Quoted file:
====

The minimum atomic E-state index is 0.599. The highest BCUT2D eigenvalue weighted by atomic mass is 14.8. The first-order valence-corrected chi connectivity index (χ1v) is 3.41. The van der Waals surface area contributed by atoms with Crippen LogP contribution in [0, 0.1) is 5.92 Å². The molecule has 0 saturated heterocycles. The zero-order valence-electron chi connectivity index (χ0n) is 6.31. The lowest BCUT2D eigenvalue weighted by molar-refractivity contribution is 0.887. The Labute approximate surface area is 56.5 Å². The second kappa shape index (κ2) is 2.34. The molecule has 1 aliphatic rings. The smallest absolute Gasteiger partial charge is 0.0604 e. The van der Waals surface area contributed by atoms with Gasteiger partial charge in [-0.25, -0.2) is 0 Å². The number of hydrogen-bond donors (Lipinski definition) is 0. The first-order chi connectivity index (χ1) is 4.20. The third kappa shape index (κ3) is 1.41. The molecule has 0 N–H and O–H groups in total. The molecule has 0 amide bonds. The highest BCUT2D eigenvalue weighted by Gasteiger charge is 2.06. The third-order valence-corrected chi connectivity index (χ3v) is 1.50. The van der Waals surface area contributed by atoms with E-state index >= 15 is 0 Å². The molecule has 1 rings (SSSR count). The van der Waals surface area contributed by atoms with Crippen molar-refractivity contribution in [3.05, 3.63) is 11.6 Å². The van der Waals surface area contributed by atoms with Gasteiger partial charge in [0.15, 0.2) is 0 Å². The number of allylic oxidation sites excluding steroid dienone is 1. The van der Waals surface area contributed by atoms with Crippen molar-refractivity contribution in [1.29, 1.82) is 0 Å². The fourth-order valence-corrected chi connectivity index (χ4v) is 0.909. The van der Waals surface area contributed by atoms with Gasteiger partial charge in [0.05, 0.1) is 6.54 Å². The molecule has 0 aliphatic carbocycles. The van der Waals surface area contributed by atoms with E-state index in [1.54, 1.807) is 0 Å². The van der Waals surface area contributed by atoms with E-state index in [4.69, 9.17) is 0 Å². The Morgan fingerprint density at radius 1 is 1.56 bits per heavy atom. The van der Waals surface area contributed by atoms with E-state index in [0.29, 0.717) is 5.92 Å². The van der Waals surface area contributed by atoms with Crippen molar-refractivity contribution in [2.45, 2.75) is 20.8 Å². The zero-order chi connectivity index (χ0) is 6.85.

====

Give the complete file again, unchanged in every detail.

The minimum atomic E-state index is 0.599. The highest BCUT2D eigenvalue weighted by atomic mass is 14.8. The first-order valence-corrected chi connectivity index (χ1v) is 3.41. The van der Waals surface area contributed by atoms with Crippen LogP contribution in [0, 0.1) is 5.92 Å². The molecule has 0 saturated heterocycles. The zero-order valence-electron chi connectivity index (χ0n) is 6.31. The lowest BCUT2D eigenvalue weighted by molar-refractivity contribution is 0.887. The Labute approximate surface area is 56.5 Å². The second kappa shape index (κ2) is 2.34. The molecule has 1 aliphatic rings. The smallest absolute Gasteiger partial charge is 0.0604 e. The van der Waals surface area contributed by atoms with Gasteiger partial charge in [-0.25, -0.2) is 0 Å². The number of hydrogen-bond donors (Lipinski definition) is 0. The first-order chi connectivity index (χ1) is 4.20. The third kappa shape index (κ3) is 1.41. The molecule has 0 N–H and O–H groups in total. The molecule has 0 amide bonds. The highest BCUT2D eigenvalue weighted by Gasteiger charge is 2.06. The third-order valence-corrected chi connectivity index (χ3v) is 1.50. The van der Waals surface area contributed by atoms with E-state index >= 15 is 0 Å². The molecule has 1 rings (SSSR count). The van der Waals surface area contributed by atoms with Crippen molar-refractivity contribution in [3.05, 3.63) is 11.6 Å². The van der Waals surface area contributed by atoms with Gasteiger partial charge in [0.15, 0.2) is 0 Å². The number of allylic oxidation sites excluding steroid dienone is 1. The van der Waals surface area contributed by atoms with Crippen molar-refractivity contribution in [1.29, 1.82) is 0 Å². The fourth-order valence-corrected chi connectivity index (χ4v) is 0.909. The van der Waals surface area contributed by atoms with Gasteiger partial charge in [0.05, 0.1) is 6.54 Å². The molecule has 0 aliphatic carbocycles. The van der Waals surface area contributed by atoms with E-state index in [1.54, 1.807) is 0 Å². The van der Waals surface area contributed by atoms with E-state index in [4.69, 9.17) is 0 Å². The Morgan fingerprint density at radius 1 is 1.56 bits per heavy atom. The van der Waals surface area contributed by atoms with E-state index in [0.29, 0.717) is 5.92 Å². The van der Waals surface area contributed by atoms with Crippen molar-refractivity contribution in [2.45, 2.75) is 20.8 Å². The zero-order chi connectivity index (χ0) is 6.85.